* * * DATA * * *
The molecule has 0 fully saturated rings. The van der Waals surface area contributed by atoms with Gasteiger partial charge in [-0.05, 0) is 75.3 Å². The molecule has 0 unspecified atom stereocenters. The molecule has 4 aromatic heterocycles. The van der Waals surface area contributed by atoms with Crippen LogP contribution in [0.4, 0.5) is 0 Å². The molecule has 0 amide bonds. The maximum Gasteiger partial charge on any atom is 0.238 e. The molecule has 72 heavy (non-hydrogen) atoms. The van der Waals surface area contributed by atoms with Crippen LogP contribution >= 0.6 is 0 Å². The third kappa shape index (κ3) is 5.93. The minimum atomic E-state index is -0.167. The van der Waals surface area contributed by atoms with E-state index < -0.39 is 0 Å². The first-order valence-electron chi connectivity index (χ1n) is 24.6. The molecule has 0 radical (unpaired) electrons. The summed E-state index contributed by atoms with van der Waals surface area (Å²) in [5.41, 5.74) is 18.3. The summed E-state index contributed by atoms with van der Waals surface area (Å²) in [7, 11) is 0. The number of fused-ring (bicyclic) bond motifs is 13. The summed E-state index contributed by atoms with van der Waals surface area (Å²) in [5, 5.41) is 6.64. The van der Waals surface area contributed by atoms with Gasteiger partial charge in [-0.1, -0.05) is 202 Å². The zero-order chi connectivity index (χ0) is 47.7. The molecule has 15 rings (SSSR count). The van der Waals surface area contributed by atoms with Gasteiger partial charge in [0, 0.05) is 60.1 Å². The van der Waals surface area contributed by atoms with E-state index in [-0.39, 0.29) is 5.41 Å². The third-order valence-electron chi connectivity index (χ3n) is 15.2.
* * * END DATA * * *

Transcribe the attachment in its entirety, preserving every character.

The molecule has 0 fully saturated rings. The van der Waals surface area contributed by atoms with Gasteiger partial charge in [-0.05, 0) is 75.3 Å². The molecule has 0 unspecified atom stereocenters. The molecule has 4 aromatic heterocycles. The van der Waals surface area contributed by atoms with Crippen LogP contribution in [0.4, 0.5) is 0 Å². The molecule has 0 amide bonds. The maximum Gasteiger partial charge on any atom is 0.238 e. The molecule has 72 heavy (non-hydrogen) atoms. The van der Waals surface area contributed by atoms with Crippen LogP contribution >= 0.6 is 0 Å². The third kappa shape index (κ3) is 5.93. The minimum atomic E-state index is -0.167. The van der Waals surface area contributed by atoms with E-state index < -0.39 is 0 Å². The first-order valence-electron chi connectivity index (χ1n) is 24.6. The molecule has 0 radical (unpaired) electrons. The summed E-state index contributed by atoms with van der Waals surface area (Å²) in [5.41, 5.74) is 18.3. The summed E-state index contributed by atoms with van der Waals surface area (Å²) in [7, 11) is 0. The number of fused-ring (bicyclic) bond motifs is 13. The summed E-state index contributed by atoms with van der Waals surface area (Å²) in [5, 5.41) is 6.64. The van der Waals surface area contributed by atoms with Gasteiger partial charge in [-0.1, -0.05) is 202 Å². The zero-order chi connectivity index (χ0) is 47.7. The molecule has 15 rings (SSSR count). The van der Waals surface area contributed by atoms with Gasteiger partial charge in [0, 0.05) is 60.1 Å². The van der Waals surface area contributed by atoms with E-state index in [-0.39, 0.29) is 5.41 Å². The third-order valence-electron chi connectivity index (χ3n) is 15.2.